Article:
What is late puberty? — Puberty is a term for the changes in the body that happen as a child becomes an adult. Late puberty is when a child starts puberty much later than normal. The body changes in late puberty are the same as those in normal puberty. They just happen when a child is older.
Puberty usually starts between ages 9 to 12 in girls and ages 10 to 13 in boys. With late puberty:
- A girl hasn’t shown any signs of puberty by age 12. Usually, the first sign of puberty in girls is that the breasts grow bigger.
- A boy hasn’t shown any signs of puberty by age 14. Usually, the first sign of puberty in boys is that the testicles get bigger.
What causes late puberty? — Puberty is caused by hormones in the body. The brain makes hormones that start puberty. These hormones travel to the testicles (in boys), and the ovaries (in girls). The brain hormones signal the testicles to make a hormone called “testosterone.” They signal the ovaries to make a hormone called “estrogen.” Estrogen and testosterone cause the changes in the body.
Late puberty can happen if this process doesn’t happen on time. But it doesn’t mean your child has a medical problem. Some children start puberty late because:
- They are growing more slowly than other children. This can be normal.
- Late puberty runs in their family. If a parent went through puberty late, chances are good that their child will, too. This is especially true for boys.
Other children start puberty late because of a medical problem or condition. These can include:
- An abnormal growth or other problem in the brain, ovaries, or testicles
- A long-term illness or condition
- Problems caused by abnormal genes that babies can be born with
Children (especially girls) can also start puberty late if they are too thin, don’t eat enough, or exercise much more than normal.
Will my child need tests? — Yes. If your child isn’t showing any signs of puberty, the doctor or nurse will want to know why. He or she will talk with you and your child, and do an exam. He or she will also probably do:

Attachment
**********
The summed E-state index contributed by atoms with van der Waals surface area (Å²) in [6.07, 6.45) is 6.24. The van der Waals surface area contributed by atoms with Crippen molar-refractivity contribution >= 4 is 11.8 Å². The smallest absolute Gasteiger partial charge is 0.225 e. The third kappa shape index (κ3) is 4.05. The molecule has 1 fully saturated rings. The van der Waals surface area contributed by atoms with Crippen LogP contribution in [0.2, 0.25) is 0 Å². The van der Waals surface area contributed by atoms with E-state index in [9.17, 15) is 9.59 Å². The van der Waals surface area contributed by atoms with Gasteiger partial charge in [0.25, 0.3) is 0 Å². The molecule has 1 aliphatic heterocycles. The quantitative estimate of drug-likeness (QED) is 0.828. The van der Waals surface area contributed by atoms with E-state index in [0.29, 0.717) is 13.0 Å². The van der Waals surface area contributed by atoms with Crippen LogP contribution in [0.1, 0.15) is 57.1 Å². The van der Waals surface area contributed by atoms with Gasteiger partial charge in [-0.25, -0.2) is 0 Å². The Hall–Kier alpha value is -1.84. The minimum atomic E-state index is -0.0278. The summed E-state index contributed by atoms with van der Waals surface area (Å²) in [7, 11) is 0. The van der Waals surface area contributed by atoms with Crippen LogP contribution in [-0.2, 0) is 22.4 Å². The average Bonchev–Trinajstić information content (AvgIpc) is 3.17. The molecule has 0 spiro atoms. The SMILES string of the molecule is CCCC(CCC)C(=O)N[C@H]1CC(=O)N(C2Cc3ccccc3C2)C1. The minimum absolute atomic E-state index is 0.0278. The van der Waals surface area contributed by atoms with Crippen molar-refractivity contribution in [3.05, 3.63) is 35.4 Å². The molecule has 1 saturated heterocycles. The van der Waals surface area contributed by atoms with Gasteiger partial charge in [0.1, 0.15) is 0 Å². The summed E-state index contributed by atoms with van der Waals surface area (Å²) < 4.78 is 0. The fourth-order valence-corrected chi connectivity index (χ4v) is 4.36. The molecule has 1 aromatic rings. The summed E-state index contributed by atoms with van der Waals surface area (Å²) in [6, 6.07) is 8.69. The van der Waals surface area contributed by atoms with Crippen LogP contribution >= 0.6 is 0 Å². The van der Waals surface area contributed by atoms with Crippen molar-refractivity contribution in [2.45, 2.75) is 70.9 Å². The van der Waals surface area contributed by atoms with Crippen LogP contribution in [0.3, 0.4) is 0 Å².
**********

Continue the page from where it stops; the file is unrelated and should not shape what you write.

- Blood tests
- X-rays of one of your child’s hands and wrists – These X-rays can show how fast your child is growing.
Depending on these results, the doctor might do other tests. These can include more blood tests or a CT scan, ultrasound, or other imaging test of your child’s brain or belly. Imaging tests create pictures of the inside of the body.
The doctor or nurse will also do repeat exams over time to follow your child’s growth and development.
How is late puberty treated? — Treatment depends on your child’s age and the cause of the late puberty.
If puberty is late because of a medical problem, the doctor will treat the problem (if it can be treated). Different treatments might include medicines (such as hormones) or surgery. After treatment, your child will most likely start puberty.
If your child is normal but growing slowly, or if late puberty runs in his or her family, treatment usually involves “watching and waiting” for puberty to start on its own.
If your child is underweight or exercises too much, the doctor can give you advice about how to help your child get to a healthy weight and have a healthy lifestyle.
Some children (mostly boys) who are normal but growing slowly are treated with hormone treatment to help start puberty. Doctors usually recommend this treatment only if late puberty is having a big impact on the child’s life.
What else can I do to help my child? — You can help your child feel good about him or herself. Point out your child’s strengths instead of focusing on his or her body. Some children who start puberty late can have a hard time fitting in, because they look younger than other children their age.